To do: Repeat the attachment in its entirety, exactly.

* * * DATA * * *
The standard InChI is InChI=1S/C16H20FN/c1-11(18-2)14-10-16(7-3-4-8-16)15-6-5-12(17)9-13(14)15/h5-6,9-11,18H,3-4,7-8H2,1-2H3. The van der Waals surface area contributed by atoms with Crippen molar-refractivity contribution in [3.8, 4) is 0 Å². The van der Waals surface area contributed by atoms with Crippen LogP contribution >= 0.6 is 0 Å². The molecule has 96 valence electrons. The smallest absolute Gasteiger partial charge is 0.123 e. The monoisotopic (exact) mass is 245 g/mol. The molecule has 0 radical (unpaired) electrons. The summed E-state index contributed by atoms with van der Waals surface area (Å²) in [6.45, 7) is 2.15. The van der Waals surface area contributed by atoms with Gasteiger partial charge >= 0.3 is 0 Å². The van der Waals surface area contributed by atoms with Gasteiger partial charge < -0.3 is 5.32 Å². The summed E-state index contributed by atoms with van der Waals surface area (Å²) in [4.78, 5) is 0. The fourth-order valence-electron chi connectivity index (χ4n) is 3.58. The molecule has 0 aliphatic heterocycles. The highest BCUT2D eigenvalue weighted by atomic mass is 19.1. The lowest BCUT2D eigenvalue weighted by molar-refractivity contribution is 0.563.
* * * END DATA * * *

The standard InChI is InChI=1S/C16H20FN/c1-11(18-2)14-10-16(7-3-4-8-16)15-6-5-12(17)9-13(14)15/h5-6,9-11,18H,3-4,7-8H2,1-2H3. The van der Waals surface area contributed by atoms with Crippen molar-refractivity contribution in [3.8, 4) is 0 Å². The van der Waals surface area contributed by atoms with Crippen LogP contribution >= 0.6 is 0 Å². The molecule has 96 valence electrons. The smallest absolute Gasteiger partial charge is 0.123 e. The monoisotopic (exact) mass is 245 g/mol. The molecule has 0 radical (unpaired) electrons. The summed E-state index contributed by atoms with van der Waals surface area (Å²) in [6.45, 7) is 2.15. The van der Waals surface area contributed by atoms with Gasteiger partial charge >= 0.3 is 0 Å². The van der Waals surface area contributed by atoms with Gasteiger partial charge < -0.3 is 5.32 Å². The summed E-state index contributed by atoms with van der Waals surface area (Å²) in [4.78, 5) is 0. The fourth-order valence-electron chi connectivity index (χ4n) is 3.58. The molecule has 0 aliphatic heterocycles. The highest BCUT2D eigenvalue weighted by atomic mass is 19.1. The lowest BCUT2D eigenvalue weighted by molar-refractivity contribution is 0.563.